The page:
Most people that just rely on intuition, will answer 10 cents, but the answer is 5 cents after working through it. When we answer the question with 10 cents, our system 2 would rather approve system 1 thinking that invest the small effort in double checking the answer. At renowned universities (Harvard, MIT, Princeton), 50+ % of students gave the wrong answers however at all the other universities, it was in 80+ %. The law of least effort is at work and many do not have active minds?

In Grade 12 philosophy, we did some exercises on logic. In this book we are asked to determine if this argument is sound as fast as possible

  1. All roses are flowers.
  2. Some flowers fade quickly.
  3. Therefore some roses fade quickly.

I determined it was wrong because I re-read the first sentence to ensure I interpreted it properly. When I first read this, I made the relationship that flowers are the subset of roses, but when reading the third statement, I re-read the first statement to ensure that it wasn’t the other way around and it was the other way around so I knew the argument was not sound.

This experiment has discouraging implications for reasoning in everyday life. It suggests that when people believe a conclusion is true, they are also very likely to believe arguments that appear to support it, even when these arguments are unsound. If System 1 is involved, the conclusion comes first and the arguments follow

I wonder if this premise follows the conclusion reasoning can be applied elsewhere. *cough* *cough*.

A funny question asked was to guess the number of murders in Michigan which resulted in lower guesses than people asked about murders in Detroit, because people do not think about Detroit when they are told about Michigan. I don’t even live in the USA. I didn’t/don’t even know if Detroit has a murder problem!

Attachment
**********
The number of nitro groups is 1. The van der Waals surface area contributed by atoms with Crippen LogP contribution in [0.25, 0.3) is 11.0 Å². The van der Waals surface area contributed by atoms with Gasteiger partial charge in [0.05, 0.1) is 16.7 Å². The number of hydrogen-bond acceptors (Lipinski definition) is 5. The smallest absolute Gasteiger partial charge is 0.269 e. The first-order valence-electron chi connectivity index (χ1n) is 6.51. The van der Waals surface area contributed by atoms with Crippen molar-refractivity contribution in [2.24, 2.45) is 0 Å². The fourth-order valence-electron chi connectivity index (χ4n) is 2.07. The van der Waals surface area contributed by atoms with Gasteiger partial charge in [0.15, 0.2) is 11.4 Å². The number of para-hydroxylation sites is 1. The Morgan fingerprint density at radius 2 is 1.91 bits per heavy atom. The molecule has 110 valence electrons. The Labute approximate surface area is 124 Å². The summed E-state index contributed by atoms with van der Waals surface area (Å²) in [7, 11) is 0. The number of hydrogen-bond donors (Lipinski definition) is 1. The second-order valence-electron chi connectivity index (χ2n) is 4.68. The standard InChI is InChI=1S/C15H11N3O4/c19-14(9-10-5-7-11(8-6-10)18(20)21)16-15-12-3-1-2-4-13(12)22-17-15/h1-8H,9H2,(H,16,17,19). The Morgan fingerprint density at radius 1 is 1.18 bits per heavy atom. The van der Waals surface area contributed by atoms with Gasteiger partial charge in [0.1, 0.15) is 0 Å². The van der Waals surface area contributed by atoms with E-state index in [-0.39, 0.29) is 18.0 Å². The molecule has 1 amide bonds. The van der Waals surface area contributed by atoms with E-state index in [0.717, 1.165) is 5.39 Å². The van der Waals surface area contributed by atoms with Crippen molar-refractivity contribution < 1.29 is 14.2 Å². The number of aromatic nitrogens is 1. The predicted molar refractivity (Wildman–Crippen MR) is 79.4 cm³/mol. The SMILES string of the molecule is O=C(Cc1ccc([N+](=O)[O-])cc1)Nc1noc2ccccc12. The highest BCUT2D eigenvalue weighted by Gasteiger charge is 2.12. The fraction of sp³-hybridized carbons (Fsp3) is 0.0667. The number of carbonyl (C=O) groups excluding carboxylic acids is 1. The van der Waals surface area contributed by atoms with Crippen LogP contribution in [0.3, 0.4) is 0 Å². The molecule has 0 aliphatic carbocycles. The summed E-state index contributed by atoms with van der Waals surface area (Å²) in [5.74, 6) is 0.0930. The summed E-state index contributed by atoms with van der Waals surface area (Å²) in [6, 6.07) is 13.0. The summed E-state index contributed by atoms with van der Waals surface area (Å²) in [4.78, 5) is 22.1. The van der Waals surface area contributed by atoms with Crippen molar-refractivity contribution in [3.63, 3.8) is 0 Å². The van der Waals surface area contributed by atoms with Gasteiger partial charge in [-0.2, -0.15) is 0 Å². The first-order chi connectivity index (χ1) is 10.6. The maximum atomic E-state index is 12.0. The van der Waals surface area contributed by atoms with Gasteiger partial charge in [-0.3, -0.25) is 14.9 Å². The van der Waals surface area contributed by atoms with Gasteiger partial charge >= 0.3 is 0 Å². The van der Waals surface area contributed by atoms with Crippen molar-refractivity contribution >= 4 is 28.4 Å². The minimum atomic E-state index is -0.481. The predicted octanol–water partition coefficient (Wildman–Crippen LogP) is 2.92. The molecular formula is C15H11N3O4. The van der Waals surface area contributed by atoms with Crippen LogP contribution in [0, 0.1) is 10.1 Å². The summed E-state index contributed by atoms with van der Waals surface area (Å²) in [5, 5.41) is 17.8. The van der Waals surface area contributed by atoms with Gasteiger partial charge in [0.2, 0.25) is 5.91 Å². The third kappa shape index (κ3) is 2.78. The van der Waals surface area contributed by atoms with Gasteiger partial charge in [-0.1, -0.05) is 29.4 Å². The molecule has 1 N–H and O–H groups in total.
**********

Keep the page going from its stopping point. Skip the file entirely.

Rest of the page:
Those who avoid the sin of intellectual sloth could be called “engaged.”

It’s funny the book mentions this, when I wrote about these sins just yesterday. However I called sloth lethargy, but clearly sloth is used for a reason.

Intelligence, Control, and Rationality

If people were ranked by their self-control and by their cognitive aptitude, would individuals have similar positions in the two rankings?

The experiment was one where four-year olds would be subject to staring at an Oreo and a bell for 15 minutes (nothing else in the room). They were told beforehand that if they waited for 15 minutes, they could get another oreo. However, they could at any time ring the bell and eat the oreo. The study found that those with self-control went on to have higher scores on intelligence tests.

Another study found that a game that trained attention (move the cat to the grassy area by avoiding the muddy areas), improved executive control as well as nonverbal tests of intelligence that was maintained for several months. Reminds me of that un-natural spatial IQ deficiency between women and men which is a result of differences in how they are raised but can be fixed.